The National Farmers’ Federation (NFF) and National Seniors Australia (NSA) have proposed reducing the income tax rate on pensioners’ earnings in order to address labour shortages.
At present a single person can earn up to $480 per fortnight without affecting their pension entitlement, but they incur an effective marginal tax rate of 50% if their income exceeds this.
NFF president Fiona Simson contends that relaxing this rule would encourage more pensioners to enter the workforce, including travelling to regional areas to harvest fruit crops.
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Pensioners in New Zealand can work without affecting their income and 25 per cent of them earned income from paid work, compared to just 3 per cent in Australia. A parliamentary briefing prepared for the Morrison government found an extra 445,000 people could enter the workforce if tax on pensioners’ earnings was cut…
National Seniors spokesman Craig Feldman said cutting the tax on pensioners’ earnings “would be a great incentive” to get more people into the workforce.
“We surveyed about 3000 of our members, which is a pretty good sample and 20 per cent of them came back to us and said yes, we would actually consider going back into the workforce,” Feldman said…
Employer groups have expressed support for NSA’s proposal with Australian Chamber of Commerce & Industry CEO Andrew McKellar estimating it could encourage at least 400,000 people over the age of 65 to return to the workforce.
Treasurer Jim Chalmers also signaled that he is open to NSA’s proposal with the issue to be raised at the government’s Jobs and Skills Summit in September:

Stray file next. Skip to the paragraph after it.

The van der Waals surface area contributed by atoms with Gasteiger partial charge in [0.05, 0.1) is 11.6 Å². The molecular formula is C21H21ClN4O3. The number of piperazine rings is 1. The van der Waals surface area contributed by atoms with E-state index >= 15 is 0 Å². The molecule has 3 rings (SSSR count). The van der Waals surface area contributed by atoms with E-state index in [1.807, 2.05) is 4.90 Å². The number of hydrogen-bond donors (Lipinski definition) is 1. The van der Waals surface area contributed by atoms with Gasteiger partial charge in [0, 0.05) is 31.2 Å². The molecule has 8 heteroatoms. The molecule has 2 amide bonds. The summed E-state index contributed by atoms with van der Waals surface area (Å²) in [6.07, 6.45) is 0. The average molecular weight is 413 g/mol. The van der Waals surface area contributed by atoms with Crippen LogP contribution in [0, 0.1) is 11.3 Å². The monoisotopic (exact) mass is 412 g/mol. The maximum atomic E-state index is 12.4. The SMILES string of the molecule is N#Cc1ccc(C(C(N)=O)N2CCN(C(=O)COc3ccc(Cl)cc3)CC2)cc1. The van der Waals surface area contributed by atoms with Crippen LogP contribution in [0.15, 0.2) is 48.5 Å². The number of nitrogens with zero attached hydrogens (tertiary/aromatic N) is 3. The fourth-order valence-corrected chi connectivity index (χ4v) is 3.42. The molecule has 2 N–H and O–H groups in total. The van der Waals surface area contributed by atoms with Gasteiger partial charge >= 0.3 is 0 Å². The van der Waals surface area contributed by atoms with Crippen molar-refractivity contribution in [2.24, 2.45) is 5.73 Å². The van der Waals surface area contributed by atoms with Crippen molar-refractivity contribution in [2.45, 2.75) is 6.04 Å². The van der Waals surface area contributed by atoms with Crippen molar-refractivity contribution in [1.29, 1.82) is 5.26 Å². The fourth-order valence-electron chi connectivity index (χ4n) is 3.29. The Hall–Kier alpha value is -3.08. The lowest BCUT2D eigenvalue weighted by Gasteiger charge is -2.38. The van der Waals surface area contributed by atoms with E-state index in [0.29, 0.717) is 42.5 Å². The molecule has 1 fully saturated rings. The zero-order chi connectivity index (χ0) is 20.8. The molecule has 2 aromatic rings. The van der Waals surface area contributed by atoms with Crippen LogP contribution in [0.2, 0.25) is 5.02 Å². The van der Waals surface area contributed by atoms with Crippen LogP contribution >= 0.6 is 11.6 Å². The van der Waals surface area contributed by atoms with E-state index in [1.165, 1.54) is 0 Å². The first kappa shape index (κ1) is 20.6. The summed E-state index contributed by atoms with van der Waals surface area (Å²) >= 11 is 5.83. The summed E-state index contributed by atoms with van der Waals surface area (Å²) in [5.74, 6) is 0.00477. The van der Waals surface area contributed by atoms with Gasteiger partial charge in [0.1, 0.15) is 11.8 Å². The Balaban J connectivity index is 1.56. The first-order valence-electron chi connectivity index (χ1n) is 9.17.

“We listen respectfully to anybody who’s got ideas about how we can deal with the challenges in our economy,” Chalmers said.
As noted above, New Zealand’s labour force participation rate among pensioners is a whopping 25%, versus just 3% in Australia (15% for all Australians aged over 65). The reason New Zealand’s is so high is because the pension is not means tested and is offered to everyone. Therefore, pension-aged Kiwis do not lose the pension if they chose to work more, they simply pay tax on their extra earnings.
Two other top pension systems – The Netherlands and Denmark – have defined benefit schemes, or universal basic pensions, in place and have much much higher labour force participation than Australia.
NSA chief Ian Henschke has also previously noted that labour force participation among pensioners in the USA (20%), Israel (21%) and Sweden (20%) puts Australia’s (3%) to absolute shame.
In addition to the labour force participation benefits, a universal-style of pension would eliminate complexity and administration costs, since their would no longer be any need to apply any means tests, taper rates, deeming rates, etc.
A universal pension would also eliminate the game-playing and manipulation undertaken on the part of older citizens to get the best deal out of the Age Pension.
Instead of continually importing hundreds of thousands of migrants into Australia to ‘solve’ labour shortages, and placing undue pressure on infrastructure, housing and the environment, why not make better use of pensioners that want to work, but are precluded from doing so because of punitive pension rules?
It’s a policy no-brainer.
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